• These are so large that their amenities include a sauna and small pool.

  • On American and most other submarines, the amenities are more lacking, though.

  • It’s important that submariners have things to do in their down-time considering theyll

  • spend three months without sunlight in a metal tube, but there just isn’t much space.

  • The mess is really the only open space not devoted to work.

  • Submarines tend to have gym equipment but it’s not usually consolidated in one roommore

  • often it’s just spread out in different nooks and crannies.

  • On large Ohio-class submarines, a submariners tiny bunk is their only true personal space.

  • On smaller submarines, like the American Virginia-class, the number of sailors exceeds the number of

  • bunks so the most junior sailors will have to share bunkswhile one works the other

  • sleeps and vice versaand there’s no true personal space.

  • Compared to many surface Navy ships, which have phones, frequent mail deliveries, and

  • even internet, communication to the outside world is limited on submarines.

  • Each submariner is given an email address that their family can send messages to.

  • When the submarine is able to receive communications, all these messages are then sent electronically.

  • Onboard, the messages are all reviewed by a dedicated crew member.

  • They check through to be sure that no information is being sent that they don’t want known

  • by the sailor.

  • For example, they might choose to not pass on information of a family death in order

  • to not affect crew morale.

  • There’s often no way to get sailors off, anyways, so many believe it’s better to

  • leave that news for the end of the patrol.

  • How submarines communicate, though, is complicated because they do, of course, spend months underwater.

  • Almost all radio waves can’t travel through salt water but submarines do need communications

  • to receive orders.

  • Very low frequency radio waves, though, do penetrate water to an extent.

  • That’s why VLF radio forms the core of submarine communication systems.

  • Different navies have large VLF transmittersfor example, the US has ones in Maine, Washington,

  • Hawaii, and elsewhere; India has one on its southern coast; and Australia has one in Western

  • Australia.

  • These VLF signals are able to penetrate the ocean and be picked up by a submarine as deep

  • as 60 feet or 20 meters.

  • One major disadvantage of VLF, though, is that it is very low bandwidth.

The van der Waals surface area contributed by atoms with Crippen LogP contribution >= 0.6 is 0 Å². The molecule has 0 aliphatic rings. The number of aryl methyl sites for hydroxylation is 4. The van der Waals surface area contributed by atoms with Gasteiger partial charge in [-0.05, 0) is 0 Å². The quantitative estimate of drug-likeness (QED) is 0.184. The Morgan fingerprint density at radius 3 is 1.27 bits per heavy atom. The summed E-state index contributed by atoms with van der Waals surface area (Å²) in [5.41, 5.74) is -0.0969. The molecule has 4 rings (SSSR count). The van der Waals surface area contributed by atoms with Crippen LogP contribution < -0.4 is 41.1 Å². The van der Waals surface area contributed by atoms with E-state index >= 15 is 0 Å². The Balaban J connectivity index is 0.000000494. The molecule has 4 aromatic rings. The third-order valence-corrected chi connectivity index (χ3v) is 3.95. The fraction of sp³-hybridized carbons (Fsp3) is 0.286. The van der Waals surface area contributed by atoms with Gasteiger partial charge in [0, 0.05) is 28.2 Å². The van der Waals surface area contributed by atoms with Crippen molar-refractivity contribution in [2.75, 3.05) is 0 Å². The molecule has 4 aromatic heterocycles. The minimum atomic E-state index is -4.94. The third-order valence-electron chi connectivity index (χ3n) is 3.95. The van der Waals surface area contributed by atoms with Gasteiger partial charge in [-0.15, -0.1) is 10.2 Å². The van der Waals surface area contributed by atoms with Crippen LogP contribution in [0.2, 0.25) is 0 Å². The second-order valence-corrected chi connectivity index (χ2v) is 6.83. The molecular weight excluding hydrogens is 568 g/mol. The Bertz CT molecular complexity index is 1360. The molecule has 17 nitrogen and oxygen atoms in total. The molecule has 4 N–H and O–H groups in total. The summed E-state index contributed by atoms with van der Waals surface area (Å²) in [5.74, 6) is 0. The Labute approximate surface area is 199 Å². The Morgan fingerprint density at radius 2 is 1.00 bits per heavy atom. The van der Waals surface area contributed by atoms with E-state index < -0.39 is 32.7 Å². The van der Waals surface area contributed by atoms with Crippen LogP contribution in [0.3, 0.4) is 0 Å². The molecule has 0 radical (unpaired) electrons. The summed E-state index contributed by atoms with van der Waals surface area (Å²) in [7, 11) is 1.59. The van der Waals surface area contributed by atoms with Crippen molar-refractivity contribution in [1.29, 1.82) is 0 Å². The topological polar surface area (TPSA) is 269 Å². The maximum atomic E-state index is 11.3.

• It can’t even transmit real-time audio signalsthe most it can do is about 700 words per minute

  • in text.

  • When deeper, some submarines also have the capability to launch buoys to shallower depths

  • to receive signals.

  • Submarines also typically can’t respond with VLF frequencies since they don’t have

  • large enough transmitters so they have to raise to shallow depths so they can have antennas

  • sticking out of the water to respond.

  • It’s at this depth that modern submarines will often have quick transmissions with satellites

  • in order to download and upload information.

  • There are a few other techniques used less commonly, some new technologies under development,

  • and some separate systems designed for use when the main systems are compromised, but

  • VLF radio forms the bulk of communications with most submarines.

  • But the fact that submarines spend their time underwater in stealth also makes another crucial

  • element difficultnavigation.

  • Both GPS and Radar don’t work underwater since they use higher frequency waves that

  • can’t make their way through any depth of water.

  • What does work underwater is Sonar where the submarine essentially generates a sound and

  • then listens to when and how the sound comes back to map out its surroundings but emitting

  • this sound makes it quite easy for others to track a submarine.

  • Therefore, when operating in stealth conditions, submarines can’t use active sonar.

  • Rather, they use an inertial navigation system.

  • These are essentially systems of accelerometers and gyroscopes that take the last-known accurate

  • GPS position of a submarine and then tracks the submarines movements relative to that.

  • It uses this to estimate position but of course, as time goes on from the last reliable reading,

  • the accuracy of this system diminishes.

  • 24 hours after the last reading, these will drift to only about 1.15 miles or 1.85 kilometers

  • of accuracy.

  • Now, this technique combined with the consultation of maps is usually fine since most of the

  • time the ocean is a big, wide open space but there are a few objects floating below the

  • surface that submarines could collide withsubmarines.

  • Some modern submarines are so well cloaked that another submarine just feet away might

  • not be able to detect it.

  • That’s what happened on the night of February 3rd, 2009 when the British Navy’s HMS Vanguard

  • submarine felt a resounding bump while sailing in the East Atlantic ocean.

  • It had collided with the French submarine Le Triomphant seemingly just by chance.

  • Luckily they were going at low speed and there were no injuries but, considering both these

  • subs were both equipped with nuclear warheads, one can only imagine the potential consequences

  • of a more damaging collision.

  • Submarines are dangerouseven in peacetime.

  • They are designed to disappear so, after something does go wrong, they often do just disappear.

  • Many submarine operating countries have rescue submarines that can hypothetically be used

  • to save stranded submariners by going down, latching on, and shuttling sailors to the

  • surface but in practice, these have never really had much action.

  • Sometimes submarines sink, their systems fail, and nobody can get to them before oxygen runs

  • out.

  • As submarines become better at masking themselves submarine tracking technology is simultaneously

  • advancing.

  • There’s some thought that there will be a time when nothing can hide in the ocean’s

  • depths but until then, submarines are a crucial aspect of any modern navy.

  • Nowadays, just as they were in World War Two, even traditional, non ballistic-missile submarines

  • and their torpedos are effective and deadly.

  • One of the best ways to track submarines is also by sonar equipped submarines so it’s

  • a situation where countries need submarines because others have submarines.

  • That’s why there are still hundreds of them somewhere, or rather, anywhere, ready to strike

  • at any moment.

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Living Underwater: How Submarines Work

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    joey joey に公開 2021 年 06 月 09 日